Because of the portability of TCM’s, Hirsh said, “transportation was also much easier. We could pack the current meters (buoyant part) in a regular suitcase and hand carry the loggers on the plane. Our other instruments required their own cases which quickly becomes expensive for field work.”
To learn more about the study and coral reef research in Palau:
USGS Biogeochemist John Pohlman and Texas A&M Postdoctoral Scientist David Brankovits, along with an international research team, studied submerged flooded cave systems of Ox Bel Ha in the Northeastern Yucatan. The team discovered an ecosystem in the groundwater where living organisms were feeding on methane as a primary source. “It is an interesting way that life is able to subsist in an extreme environment”, Pohlman said.
Deep in the underwater caves Tilt Current Meters (TCM-1's) were deployed in different areas of the cave system. They were secured to dive weights to measure the current velocity of two distinctly different water columns: shallow, relatively fresh water that is loaded with dissolved methane and deeper, salt water below with low methane. The current meters are retrieved every six months. The data that is collected will help to understand the hydrodynamics of the differing water masses and how they are mixing. According to Pohlman, the TCM’s were “very easy to install and super reliable.” The economical meters were easy to deploy by divers and were left in locations where there was a risk of loss or theft. The meters were configured to collect 1-minute current and temperature records for the 6-month deployments.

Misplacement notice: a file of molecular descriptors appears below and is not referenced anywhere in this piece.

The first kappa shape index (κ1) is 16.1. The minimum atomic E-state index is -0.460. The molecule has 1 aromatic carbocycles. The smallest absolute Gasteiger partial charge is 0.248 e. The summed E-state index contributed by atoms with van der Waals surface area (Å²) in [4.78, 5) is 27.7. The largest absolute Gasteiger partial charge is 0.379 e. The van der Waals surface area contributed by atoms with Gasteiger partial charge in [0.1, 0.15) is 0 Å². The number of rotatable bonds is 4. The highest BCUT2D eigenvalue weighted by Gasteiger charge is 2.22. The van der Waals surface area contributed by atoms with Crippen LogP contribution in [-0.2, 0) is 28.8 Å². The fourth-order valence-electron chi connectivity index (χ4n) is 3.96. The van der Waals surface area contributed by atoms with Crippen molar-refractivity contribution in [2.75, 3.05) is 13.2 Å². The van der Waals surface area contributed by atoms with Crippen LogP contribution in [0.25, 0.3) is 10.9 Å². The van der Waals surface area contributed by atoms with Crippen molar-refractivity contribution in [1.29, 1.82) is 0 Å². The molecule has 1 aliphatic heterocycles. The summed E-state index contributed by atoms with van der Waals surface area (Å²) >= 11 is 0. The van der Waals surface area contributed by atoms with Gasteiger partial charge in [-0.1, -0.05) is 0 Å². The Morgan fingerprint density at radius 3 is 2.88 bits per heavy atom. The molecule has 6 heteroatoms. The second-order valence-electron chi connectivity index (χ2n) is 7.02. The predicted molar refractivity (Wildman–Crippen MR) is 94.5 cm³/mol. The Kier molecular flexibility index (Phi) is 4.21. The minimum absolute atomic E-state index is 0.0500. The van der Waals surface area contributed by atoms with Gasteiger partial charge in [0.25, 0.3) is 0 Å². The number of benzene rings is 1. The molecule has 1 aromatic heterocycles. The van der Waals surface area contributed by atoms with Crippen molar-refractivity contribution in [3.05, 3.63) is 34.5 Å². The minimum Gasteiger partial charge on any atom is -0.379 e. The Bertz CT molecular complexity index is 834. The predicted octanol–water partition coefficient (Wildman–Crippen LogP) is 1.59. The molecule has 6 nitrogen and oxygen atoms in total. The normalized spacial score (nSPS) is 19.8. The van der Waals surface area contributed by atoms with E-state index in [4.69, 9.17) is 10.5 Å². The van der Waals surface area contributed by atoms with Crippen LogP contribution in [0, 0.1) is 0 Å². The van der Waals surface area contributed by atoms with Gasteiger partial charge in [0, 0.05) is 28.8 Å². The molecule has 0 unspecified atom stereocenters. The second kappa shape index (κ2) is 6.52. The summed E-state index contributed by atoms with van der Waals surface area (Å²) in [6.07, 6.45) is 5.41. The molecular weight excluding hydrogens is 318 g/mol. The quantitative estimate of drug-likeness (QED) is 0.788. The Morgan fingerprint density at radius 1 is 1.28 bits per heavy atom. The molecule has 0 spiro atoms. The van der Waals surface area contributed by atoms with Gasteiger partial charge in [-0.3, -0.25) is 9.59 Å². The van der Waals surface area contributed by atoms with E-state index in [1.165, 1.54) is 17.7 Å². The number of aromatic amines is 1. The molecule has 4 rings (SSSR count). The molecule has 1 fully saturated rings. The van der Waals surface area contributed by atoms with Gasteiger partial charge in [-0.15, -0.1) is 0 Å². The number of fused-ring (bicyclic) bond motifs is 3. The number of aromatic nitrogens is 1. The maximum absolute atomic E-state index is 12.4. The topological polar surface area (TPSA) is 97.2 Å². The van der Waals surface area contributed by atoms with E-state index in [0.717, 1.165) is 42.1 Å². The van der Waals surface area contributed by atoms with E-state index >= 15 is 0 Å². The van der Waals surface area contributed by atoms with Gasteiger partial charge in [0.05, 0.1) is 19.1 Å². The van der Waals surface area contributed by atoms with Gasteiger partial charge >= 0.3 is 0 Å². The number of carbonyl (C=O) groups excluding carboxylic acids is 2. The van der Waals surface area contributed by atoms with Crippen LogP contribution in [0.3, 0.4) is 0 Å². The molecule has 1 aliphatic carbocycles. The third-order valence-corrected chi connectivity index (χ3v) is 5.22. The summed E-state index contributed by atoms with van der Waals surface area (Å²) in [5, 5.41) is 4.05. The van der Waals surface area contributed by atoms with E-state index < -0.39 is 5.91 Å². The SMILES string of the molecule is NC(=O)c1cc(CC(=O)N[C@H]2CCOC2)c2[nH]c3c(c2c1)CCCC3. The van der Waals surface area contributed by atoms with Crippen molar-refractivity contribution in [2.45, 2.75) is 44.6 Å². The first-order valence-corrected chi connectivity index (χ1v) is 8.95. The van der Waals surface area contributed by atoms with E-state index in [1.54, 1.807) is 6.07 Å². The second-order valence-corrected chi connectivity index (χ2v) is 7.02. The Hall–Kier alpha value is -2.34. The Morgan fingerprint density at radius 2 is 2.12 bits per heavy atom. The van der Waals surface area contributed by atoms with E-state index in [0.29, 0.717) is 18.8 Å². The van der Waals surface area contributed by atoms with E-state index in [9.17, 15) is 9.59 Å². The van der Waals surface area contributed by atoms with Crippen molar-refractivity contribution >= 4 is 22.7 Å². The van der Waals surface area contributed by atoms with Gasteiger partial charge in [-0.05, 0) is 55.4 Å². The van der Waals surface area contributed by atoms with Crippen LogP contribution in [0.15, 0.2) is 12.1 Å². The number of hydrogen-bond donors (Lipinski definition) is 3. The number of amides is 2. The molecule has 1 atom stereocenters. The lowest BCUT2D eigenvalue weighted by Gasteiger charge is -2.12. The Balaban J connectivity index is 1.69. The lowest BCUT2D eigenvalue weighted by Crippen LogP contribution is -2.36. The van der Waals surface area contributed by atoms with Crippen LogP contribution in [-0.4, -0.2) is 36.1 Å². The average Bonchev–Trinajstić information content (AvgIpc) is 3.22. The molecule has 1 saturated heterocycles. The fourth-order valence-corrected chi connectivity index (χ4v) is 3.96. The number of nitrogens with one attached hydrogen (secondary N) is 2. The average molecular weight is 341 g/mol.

"The TCM’s are able to provide the data we require to answer the scientific questions we have”, Pohlman said, “Therefore the current measurements allow us to quantify how the ingredients for the life of bacteria exist.”